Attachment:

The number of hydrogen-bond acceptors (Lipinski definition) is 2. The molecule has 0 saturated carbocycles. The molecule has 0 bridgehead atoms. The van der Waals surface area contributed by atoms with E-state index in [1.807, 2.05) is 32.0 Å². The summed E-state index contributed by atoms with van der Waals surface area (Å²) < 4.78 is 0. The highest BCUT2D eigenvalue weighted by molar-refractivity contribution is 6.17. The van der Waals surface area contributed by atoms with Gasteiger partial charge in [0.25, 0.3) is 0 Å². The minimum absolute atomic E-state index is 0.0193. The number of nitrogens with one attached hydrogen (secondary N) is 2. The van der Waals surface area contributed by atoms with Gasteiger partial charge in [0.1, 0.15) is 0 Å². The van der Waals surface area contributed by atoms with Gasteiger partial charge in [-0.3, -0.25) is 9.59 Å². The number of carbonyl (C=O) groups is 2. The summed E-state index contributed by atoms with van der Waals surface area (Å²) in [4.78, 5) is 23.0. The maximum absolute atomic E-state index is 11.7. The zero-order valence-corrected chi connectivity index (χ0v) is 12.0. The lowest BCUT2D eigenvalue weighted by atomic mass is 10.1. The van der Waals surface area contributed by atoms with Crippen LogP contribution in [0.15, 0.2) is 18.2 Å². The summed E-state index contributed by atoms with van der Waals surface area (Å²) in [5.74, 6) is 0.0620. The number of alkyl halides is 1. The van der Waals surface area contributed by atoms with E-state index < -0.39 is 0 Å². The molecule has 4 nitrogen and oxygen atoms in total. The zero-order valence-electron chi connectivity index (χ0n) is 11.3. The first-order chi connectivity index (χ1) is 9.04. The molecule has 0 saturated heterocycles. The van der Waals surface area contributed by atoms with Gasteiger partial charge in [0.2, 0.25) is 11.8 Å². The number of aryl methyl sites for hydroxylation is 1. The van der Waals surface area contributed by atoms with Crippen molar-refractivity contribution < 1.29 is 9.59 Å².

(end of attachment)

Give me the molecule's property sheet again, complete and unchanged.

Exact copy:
The number of hydrogen-bond acceptors (Lipinski definition) is 2. The molecule has 0 saturated carbocycles. The molecule has 0 bridgehead atoms. The van der Waals surface area contributed by atoms with E-state index in [1.807, 2.05) is 32.0 Å². The summed E-state index contributed by atoms with van der Waals surface area (Å²) < 4.78 is 0. The highest BCUT2D eigenvalue weighted by molar-refractivity contribution is 6.17. The van der Waals surface area contributed by atoms with Gasteiger partial charge in [0.25, 0.3) is 0 Å². The minimum absolute atomic E-state index is 0.0193. The number of nitrogens with one attached hydrogen (secondary N) is 2. The van der Waals surface area contributed by atoms with Gasteiger partial charge in [0.1, 0.15) is 0 Å². The van der Waals surface area contributed by atoms with Gasteiger partial charge in [-0.3, -0.25) is 9.59 Å². The number of carbonyl (C=O) groups is 2. The summed E-state index contributed by atoms with van der Waals surface area (Å²) in [4.78, 5) is 23.0. The maximum absolute atomic E-state index is 11.7. The zero-order valence-corrected chi connectivity index (χ0v) is 12.0. The lowest BCUT2D eigenvalue weighted by atomic mass is 10.1. The van der Waals surface area contributed by atoms with Crippen LogP contribution in [0.15, 0.2) is 18.2 Å². The summed E-state index contributed by atoms with van der Waals surface area (Å²) in [5.74, 6) is 0.0620. The number of alkyl halides is 1. The van der Waals surface area contributed by atoms with E-state index < -0.39 is 0 Å². The molecule has 4 nitrogen and oxygen atoms in total. The zero-order valence-electron chi connectivity index (χ0n) is 11.3. The first-order chi connectivity index (χ1) is 9.04. The molecule has 0 saturated heterocycles. The van der Waals surface area contributed by atoms with Gasteiger partial charge in [0.2, 0.25) is 11.8 Å². The number of aryl methyl sites for hydroxylation is 1. The van der Waals surface area contributed by atoms with Crippen molar-refractivity contribution < 1.29 is 9.59 Å².